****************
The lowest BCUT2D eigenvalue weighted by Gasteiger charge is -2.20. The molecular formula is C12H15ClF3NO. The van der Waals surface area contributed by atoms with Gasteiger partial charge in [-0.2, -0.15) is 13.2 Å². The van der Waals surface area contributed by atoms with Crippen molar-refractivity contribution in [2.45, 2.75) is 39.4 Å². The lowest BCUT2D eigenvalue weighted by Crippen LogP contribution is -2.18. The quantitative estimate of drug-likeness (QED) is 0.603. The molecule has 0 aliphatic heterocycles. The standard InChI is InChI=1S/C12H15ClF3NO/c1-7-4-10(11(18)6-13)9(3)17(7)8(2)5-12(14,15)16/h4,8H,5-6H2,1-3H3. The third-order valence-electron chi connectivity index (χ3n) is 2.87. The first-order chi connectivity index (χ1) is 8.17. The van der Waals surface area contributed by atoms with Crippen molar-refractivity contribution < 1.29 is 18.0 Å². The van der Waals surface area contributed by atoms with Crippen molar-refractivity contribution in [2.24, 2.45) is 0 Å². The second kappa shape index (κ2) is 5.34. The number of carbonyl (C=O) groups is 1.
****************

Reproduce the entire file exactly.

The lowest BCUT2D eigenvalue weighted by Gasteiger charge is -2.20. The molecular formula is C12H15ClF3NO. The van der Waals surface area contributed by atoms with Gasteiger partial charge in [-0.2, -0.15) is 13.2 Å². The van der Waals surface area contributed by atoms with Crippen molar-refractivity contribution in [2.45, 2.75) is 39.4 Å². The lowest BCUT2D eigenvalue weighted by Crippen LogP contribution is -2.18. The quantitative estimate of drug-likeness (QED) is 0.603. The molecule has 0 aliphatic heterocycles. The standard InChI is InChI=1S/C12H15ClF3NO/c1-7-4-10(11(18)6-13)9(3)17(7)8(2)5-12(14,15)16/h4,8H,5-6H2,1-3H3. The third-order valence-electron chi connectivity index (χ3n) is 2.87. The first-order chi connectivity index (χ1) is 8.17. The van der Waals surface area contributed by atoms with Crippen molar-refractivity contribution < 1.29 is 18.0 Å². The van der Waals surface area contributed by atoms with Crippen molar-refractivity contribution in [2.24, 2.45) is 0 Å². The second kappa shape index (κ2) is 5.34. The number of carbonyl (C=O) groups is 1.